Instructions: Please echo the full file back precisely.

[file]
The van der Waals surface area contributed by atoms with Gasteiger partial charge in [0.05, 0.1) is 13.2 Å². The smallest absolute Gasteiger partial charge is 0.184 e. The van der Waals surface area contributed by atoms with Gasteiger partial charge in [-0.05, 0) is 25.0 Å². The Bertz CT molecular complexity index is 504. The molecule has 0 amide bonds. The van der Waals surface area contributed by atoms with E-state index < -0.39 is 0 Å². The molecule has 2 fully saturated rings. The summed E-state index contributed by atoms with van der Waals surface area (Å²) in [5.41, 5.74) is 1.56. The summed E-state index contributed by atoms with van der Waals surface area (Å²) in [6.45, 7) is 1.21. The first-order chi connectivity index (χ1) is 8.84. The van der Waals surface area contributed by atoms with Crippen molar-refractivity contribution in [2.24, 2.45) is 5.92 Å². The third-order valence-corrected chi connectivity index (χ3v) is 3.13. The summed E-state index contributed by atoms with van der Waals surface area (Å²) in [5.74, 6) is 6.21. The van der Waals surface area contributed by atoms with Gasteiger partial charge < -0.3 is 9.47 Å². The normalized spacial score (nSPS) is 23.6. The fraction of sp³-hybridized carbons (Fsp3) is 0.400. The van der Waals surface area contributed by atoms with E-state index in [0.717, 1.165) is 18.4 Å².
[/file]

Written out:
The van der Waals surface area contributed by atoms with Gasteiger partial charge in [0.05, 0.1) is 13.2 Å². The smallest absolute Gasteiger partial charge is 0.184 e. The van der Waals surface area contributed by atoms with Gasteiger partial charge in [-0.05, 0) is 25.0 Å². The Bertz CT molecular complexity index is 504. The molecule has 0 amide bonds. The van der Waals surface area contributed by atoms with E-state index < -0.39 is 0 Å². The molecule has 2 fully saturated rings. The summed E-state index contributed by atoms with van der Waals surface area (Å²) in [5.41, 5.74) is 1.56. The summed E-state index contributed by atoms with van der Waals surface area (Å²) in [6.45, 7) is 1.21. The first-order chi connectivity index (χ1) is 8.84. The van der Waals surface area contributed by atoms with Crippen molar-refractivity contribution in [2.24, 2.45) is 5.92 Å². The third-order valence-corrected chi connectivity index (χ3v) is 3.13. The summed E-state index contributed by atoms with van der Waals surface area (Å²) in [5.74, 6) is 6.21. The van der Waals surface area contributed by atoms with Gasteiger partial charge < -0.3 is 9.47 Å². The normalized spacial score (nSPS) is 23.6. The fraction of sp³-hybridized carbons (Fsp3) is 0.400. The van der Waals surface area contributed by atoms with E-state index in [0.717, 1.165) is 18.4 Å².